by Alastair Reynolds
Review by Ernest Lilley
Tachyon Publications Paperback ISBN/ITEM#: 9781616961930
Date: 09 June 2015 List Price $14.95 Amazon US / Amazon UK
Links: Author's Website / Publisher's Book Page / Show Official Info /
When a new Alistair Reynolds novel comes out, fans can be confident that it's going to be Space Opera of the highest quality, with a mix of propulsive plot and thought-provoking commentary on life, the universe, civilization, and the human condition. They can also expect that it's going to take more than a few pages to do it's job. Sometimes a few more pages than you might have time for.
Slow Bullets manages to fill the first bill, but in a novella (barely) length work. So barely that the editor had to ask Reynolds to trim 250-300 words(1) to make it fall within the rules. Hugo rules, anyway. It will be available from Tachyon Press(2) this June in paperback, as well as the usual online suspects in eBook, but it will also be out in a signed limited edition hardcover from WSFA Press this fall and available at Capclave, their annual convention.(3)(4)
Slow Bullets takes its name from a small memory module that soldiers in the future war that's just winding down at the beginning of the novel are injected with, which worms its way (slowly) into their bodies and records everything that happens to them, as well as carrying their life history. Sort of an embedded officer-cam-on-steroids, and handy for proving war crimes.
Just after peace breaks out, Scur is captured by Orvin, a hard-core bad guy from the other side. Unconcerned with whether or not the war is over, he proceeds to torture Scur, just for the fun of it, by injecting her with a second slow bullet programmed not to record, but to kill. Slowly. His fun is interrupted when someone overflies his position and he takes off, leaving Scur to die alone. Like all good heroes, Scur has no intention of dying and does what she must to survive.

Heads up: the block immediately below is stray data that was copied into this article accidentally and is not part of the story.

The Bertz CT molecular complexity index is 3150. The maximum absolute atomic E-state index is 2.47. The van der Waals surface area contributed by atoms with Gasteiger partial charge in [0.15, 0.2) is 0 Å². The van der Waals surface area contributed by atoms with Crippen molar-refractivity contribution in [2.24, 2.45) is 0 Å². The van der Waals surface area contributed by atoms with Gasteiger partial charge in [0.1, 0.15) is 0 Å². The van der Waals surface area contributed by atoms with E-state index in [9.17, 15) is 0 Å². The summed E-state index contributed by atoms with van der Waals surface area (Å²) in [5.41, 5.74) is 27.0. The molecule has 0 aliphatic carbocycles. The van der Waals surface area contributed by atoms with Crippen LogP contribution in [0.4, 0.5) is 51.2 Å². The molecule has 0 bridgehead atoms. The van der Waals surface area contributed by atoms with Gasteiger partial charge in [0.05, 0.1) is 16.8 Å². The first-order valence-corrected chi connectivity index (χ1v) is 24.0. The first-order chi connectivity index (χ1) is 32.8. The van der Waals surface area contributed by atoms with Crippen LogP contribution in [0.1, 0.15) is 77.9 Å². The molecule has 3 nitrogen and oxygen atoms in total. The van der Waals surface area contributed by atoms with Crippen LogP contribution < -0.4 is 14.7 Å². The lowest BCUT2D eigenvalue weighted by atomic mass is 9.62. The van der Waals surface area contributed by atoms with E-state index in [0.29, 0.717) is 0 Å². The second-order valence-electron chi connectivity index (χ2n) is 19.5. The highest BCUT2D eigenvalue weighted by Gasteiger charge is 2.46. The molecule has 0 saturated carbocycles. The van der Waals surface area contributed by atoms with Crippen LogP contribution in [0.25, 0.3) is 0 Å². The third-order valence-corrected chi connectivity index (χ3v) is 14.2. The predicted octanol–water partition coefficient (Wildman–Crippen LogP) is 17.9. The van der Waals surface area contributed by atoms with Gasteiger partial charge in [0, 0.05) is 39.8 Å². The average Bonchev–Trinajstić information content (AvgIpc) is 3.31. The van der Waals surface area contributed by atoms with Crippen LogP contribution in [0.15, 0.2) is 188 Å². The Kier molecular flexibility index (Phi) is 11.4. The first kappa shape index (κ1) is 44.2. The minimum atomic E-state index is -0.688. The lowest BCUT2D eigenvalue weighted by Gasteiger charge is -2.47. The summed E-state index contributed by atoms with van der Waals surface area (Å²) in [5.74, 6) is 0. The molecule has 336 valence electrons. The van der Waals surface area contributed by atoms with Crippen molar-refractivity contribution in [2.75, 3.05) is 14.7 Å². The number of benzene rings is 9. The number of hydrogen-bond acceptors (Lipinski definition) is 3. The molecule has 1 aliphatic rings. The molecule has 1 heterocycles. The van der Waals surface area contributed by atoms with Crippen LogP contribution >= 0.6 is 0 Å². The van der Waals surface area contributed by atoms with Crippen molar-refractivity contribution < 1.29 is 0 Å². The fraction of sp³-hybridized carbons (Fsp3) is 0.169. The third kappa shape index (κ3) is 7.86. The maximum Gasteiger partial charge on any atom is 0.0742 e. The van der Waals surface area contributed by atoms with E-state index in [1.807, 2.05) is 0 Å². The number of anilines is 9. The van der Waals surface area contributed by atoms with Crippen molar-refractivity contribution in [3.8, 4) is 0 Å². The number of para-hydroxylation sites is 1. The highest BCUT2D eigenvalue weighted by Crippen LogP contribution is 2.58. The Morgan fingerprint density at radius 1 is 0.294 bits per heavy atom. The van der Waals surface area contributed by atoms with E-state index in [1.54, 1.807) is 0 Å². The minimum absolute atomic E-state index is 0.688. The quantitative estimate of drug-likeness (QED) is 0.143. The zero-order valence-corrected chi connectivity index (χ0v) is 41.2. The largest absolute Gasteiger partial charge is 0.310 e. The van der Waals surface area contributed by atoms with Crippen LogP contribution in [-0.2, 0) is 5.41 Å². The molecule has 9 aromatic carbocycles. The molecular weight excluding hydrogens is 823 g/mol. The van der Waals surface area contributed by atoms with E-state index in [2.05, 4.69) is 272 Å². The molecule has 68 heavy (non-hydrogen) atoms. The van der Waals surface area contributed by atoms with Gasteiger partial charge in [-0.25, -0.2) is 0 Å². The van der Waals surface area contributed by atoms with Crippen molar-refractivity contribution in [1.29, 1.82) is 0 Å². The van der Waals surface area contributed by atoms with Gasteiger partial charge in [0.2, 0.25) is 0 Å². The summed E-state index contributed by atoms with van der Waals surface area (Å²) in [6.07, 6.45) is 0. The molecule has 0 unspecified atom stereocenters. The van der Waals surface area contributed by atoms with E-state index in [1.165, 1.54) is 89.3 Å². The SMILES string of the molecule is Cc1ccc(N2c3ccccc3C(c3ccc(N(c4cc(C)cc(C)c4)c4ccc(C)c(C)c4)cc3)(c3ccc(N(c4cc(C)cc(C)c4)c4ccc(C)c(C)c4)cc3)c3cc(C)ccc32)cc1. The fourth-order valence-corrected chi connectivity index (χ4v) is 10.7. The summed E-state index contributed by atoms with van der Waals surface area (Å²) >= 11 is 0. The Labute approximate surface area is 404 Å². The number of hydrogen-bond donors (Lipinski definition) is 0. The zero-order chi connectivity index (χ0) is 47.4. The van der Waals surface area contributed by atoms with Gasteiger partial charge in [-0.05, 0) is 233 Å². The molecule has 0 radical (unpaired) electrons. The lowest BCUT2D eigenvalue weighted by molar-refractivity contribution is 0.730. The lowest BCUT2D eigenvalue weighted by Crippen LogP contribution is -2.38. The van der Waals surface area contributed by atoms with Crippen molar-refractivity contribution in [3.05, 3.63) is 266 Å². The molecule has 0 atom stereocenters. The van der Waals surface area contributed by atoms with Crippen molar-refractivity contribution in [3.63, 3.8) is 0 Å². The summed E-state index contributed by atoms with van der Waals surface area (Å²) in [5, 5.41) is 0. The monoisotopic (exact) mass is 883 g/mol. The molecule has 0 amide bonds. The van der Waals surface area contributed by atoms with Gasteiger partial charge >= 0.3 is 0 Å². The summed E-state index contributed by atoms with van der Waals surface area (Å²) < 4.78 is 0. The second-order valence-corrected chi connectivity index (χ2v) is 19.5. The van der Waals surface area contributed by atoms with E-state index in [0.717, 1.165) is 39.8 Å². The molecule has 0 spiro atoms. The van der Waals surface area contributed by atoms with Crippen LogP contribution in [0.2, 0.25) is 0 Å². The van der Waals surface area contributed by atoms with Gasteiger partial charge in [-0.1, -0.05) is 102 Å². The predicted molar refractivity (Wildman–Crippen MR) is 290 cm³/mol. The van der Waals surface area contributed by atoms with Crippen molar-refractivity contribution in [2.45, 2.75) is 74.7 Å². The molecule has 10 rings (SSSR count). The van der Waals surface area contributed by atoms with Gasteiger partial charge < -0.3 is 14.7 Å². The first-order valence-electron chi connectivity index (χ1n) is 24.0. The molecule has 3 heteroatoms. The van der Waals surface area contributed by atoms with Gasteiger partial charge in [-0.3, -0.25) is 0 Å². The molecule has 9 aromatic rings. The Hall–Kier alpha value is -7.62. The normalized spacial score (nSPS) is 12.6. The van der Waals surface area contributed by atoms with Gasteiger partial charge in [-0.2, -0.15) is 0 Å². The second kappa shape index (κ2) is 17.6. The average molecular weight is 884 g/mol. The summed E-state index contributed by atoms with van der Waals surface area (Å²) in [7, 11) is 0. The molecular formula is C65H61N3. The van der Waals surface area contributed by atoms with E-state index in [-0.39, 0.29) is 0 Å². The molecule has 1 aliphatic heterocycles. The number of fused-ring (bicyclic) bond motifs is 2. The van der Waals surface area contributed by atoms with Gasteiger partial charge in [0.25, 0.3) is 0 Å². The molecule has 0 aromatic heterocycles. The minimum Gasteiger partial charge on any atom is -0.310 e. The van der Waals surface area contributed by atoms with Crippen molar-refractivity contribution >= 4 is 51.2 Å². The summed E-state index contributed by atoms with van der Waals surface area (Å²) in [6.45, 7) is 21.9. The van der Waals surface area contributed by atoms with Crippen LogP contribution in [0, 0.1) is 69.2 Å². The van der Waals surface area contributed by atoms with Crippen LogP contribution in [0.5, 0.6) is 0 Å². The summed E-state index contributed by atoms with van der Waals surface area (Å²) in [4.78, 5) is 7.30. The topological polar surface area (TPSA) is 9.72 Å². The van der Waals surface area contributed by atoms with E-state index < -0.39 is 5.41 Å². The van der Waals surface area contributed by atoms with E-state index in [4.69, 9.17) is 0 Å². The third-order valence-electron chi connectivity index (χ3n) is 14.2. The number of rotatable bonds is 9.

...and then wakes up on a starship heading to a penal colony with a thousand other soldiers from both sides of the conflict. Scur hooks up with Prad, a crewman also revived, and together they put down a bit of chaos caused by other revivees who also don't care if the war is over. Soon they discover that the war has been over for a thousand years or more, and that they're on a nearly derelict ship that's dying around them by degrees, overwriting its memory core to preserve critical function. They also discover that galactic civilization has fallen silent while they were gone and they're truly on their own.
As Scur tells Prad, and her slow bullet confirms, she's not a war criminal, so her being on the ship must be a mistake. That wouldn't be as big a mistake as the one Orvin made leaving her to die, because he's on the ship too, and Scur is determined to turn the tables.
The story is told as a retrospective by Scur, and a number of the things she says at the outset only come clear at the end. For her character, Slow Bullets offers alpha and omega, or seems to, but it also describes a story universe that Reynolds could play in to his heart's content.
It's a good story, quite up to the authors usual quality, and offers some new ideas on the "waking up unexpectedly on a starship" theme, as did Greg Bear's Hull Zero Three(5) (2011), demonstrating that this field isn't nearly played out nearly three quarters of a century after A.E. van Vogt's "Far Centaurus"(6) where crewmen arrive at Alpha Centauri after taking the slow route only to find that the universe wasn't willing to wait for them to arrive.
Slow Bullets is a stand-alone novella, at least at the moment, and there are some significant differences between the physics here and in his Revelation Space universe. Not that they couldn't be ironed out if the author wanted to.
Links / References
(1) Editing in Process…Slow Bullets by Alastair Reynolds; http://martyhalpern.blogspot.com/2015/02/editing-in-process-slow-bullets-by.html